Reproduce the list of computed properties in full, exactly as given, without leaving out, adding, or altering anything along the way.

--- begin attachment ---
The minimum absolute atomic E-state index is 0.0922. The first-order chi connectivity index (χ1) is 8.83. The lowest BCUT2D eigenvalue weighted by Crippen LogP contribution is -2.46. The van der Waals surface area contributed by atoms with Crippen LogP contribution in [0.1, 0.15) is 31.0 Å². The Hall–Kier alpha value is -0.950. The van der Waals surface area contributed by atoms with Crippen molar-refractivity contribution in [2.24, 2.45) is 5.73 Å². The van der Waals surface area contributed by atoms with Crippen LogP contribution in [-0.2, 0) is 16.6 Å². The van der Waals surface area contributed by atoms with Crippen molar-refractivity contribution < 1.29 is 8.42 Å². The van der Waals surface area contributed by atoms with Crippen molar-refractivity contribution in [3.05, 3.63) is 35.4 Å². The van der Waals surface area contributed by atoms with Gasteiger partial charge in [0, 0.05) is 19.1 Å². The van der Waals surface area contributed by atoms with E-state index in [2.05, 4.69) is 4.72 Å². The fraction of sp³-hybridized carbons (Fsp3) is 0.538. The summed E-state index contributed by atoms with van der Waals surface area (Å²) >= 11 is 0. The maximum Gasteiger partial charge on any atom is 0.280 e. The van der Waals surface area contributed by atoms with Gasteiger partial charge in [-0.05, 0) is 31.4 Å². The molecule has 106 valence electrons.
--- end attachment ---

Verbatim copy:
The minimum absolute atomic E-state index is 0.0922. The first-order chi connectivity index (χ1) is 8.83. The lowest BCUT2D eigenvalue weighted by Crippen LogP contribution is -2.46. The van der Waals surface area contributed by atoms with Crippen LogP contribution in [0.1, 0.15) is 31.0 Å². The Hall–Kier alpha value is -0.950. The van der Waals surface area contributed by atoms with Crippen molar-refractivity contribution in [2.24, 2.45) is 5.73 Å². The van der Waals surface area contributed by atoms with Crippen LogP contribution in [-0.2, 0) is 16.6 Å². The van der Waals surface area contributed by atoms with Crippen molar-refractivity contribution < 1.29 is 8.42 Å². The van der Waals surface area contributed by atoms with Crippen molar-refractivity contribution in [3.05, 3.63) is 35.4 Å². The van der Waals surface area contributed by atoms with Gasteiger partial charge in [0, 0.05) is 19.1 Å². The van der Waals surface area contributed by atoms with E-state index in [2.05, 4.69) is 4.72 Å². The fraction of sp³-hybridized carbons (Fsp3) is 0.538. The summed E-state index contributed by atoms with van der Waals surface area (Å²) >= 11 is 0. The maximum Gasteiger partial charge on any atom is 0.280 e. The van der Waals surface area contributed by atoms with Gasteiger partial charge in [-0.05, 0) is 31.4 Å². The molecule has 106 valence electrons.